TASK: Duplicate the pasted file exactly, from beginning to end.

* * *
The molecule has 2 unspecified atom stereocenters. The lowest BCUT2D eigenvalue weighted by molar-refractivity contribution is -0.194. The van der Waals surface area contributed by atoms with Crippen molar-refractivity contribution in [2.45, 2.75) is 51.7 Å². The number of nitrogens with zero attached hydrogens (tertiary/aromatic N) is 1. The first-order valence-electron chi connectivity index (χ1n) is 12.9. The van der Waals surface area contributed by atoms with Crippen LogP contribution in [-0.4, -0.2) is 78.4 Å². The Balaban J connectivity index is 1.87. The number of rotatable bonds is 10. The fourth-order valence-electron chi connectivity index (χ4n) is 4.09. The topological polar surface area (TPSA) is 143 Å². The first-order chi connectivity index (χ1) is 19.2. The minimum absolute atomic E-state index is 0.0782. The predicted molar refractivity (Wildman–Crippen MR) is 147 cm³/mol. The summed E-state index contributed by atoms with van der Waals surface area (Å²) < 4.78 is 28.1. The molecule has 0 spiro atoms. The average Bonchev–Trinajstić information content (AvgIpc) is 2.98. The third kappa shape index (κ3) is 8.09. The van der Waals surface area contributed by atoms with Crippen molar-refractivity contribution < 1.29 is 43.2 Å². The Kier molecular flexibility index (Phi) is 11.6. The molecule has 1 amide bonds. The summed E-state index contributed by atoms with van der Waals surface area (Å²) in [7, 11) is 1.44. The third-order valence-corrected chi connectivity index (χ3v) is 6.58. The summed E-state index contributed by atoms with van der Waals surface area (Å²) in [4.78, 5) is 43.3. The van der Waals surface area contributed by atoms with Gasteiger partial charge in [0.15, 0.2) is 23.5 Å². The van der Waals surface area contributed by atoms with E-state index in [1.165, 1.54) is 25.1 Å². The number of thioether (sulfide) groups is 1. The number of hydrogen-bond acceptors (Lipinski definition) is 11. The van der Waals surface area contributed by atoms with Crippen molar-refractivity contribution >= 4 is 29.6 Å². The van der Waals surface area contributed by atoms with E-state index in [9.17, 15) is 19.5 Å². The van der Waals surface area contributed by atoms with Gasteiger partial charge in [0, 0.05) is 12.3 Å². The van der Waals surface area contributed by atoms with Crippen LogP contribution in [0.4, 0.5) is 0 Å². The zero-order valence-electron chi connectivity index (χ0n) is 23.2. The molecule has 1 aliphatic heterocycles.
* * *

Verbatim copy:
The molecule has 2 unspecified atom stereocenters. The lowest BCUT2D eigenvalue weighted by molar-refractivity contribution is -0.194. The van der Waals surface area contributed by atoms with Crippen molar-refractivity contribution in [2.45, 2.75) is 51.7 Å². The number of nitrogens with zero attached hydrogens (tertiary/aromatic N) is 1. The first-order valence-electron chi connectivity index (χ1n) is 12.9. The van der Waals surface area contributed by atoms with Crippen LogP contribution in [-0.4, -0.2) is 78.4 Å². The Balaban J connectivity index is 1.87. The number of rotatable bonds is 10. The fourth-order valence-electron chi connectivity index (χ4n) is 4.09. The topological polar surface area (TPSA) is 143 Å². The first-order chi connectivity index (χ1) is 19.2. The minimum absolute atomic E-state index is 0.0782. The predicted molar refractivity (Wildman–Crippen MR) is 147 cm³/mol. The summed E-state index contributed by atoms with van der Waals surface area (Å²) < 4.78 is 28.1. The molecule has 0 spiro atoms. The average Bonchev–Trinajstić information content (AvgIpc) is 2.98. The third kappa shape index (κ3) is 8.09. The van der Waals surface area contributed by atoms with Crippen molar-refractivity contribution < 1.29 is 43.2 Å². The Kier molecular flexibility index (Phi) is 11.6. The molecule has 1 amide bonds. The summed E-state index contributed by atoms with van der Waals surface area (Å²) in [7, 11) is 1.44. The third-order valence-corrected chi connectivity index (χ3v) is 6.58. The summed E-state index contributed by atoms with van der Waals surface area (Å²) in [4.78, 5) is 43.3. The van der Waals surface area contributed by atoms with Gasteiger partial charge in [0.15, 0.2) is 23.5 Å². The van der Waals surface area contributed by atoms with E-state index in [1.165, 1.54) is 25.1 Å². The number of thioether (sulfide) groups is 1. The number of hydrogen-bond acceptors (Lipinski definition) is 11. The van der Waals surface area contributed by atoms with Crippen molar-refractivity contribution >= 4 is 29.6 Å². The van der Waals surface area contributed by atoms with E-state index in [9.17, 15) is 19.5 Å². The van der Waals surface area contributed by atoms with Gasteiger partial charge in [0, 0.05) is 12.3 Å². The van der Waals surface area contributed by atoms with Crippen LogP contribution in [0.4, 0.5) is 0 Å². The zero-order valence-electron chi connectivity index (χ0n) is 23.2. The molecule has 1 aliphatic heterocycles.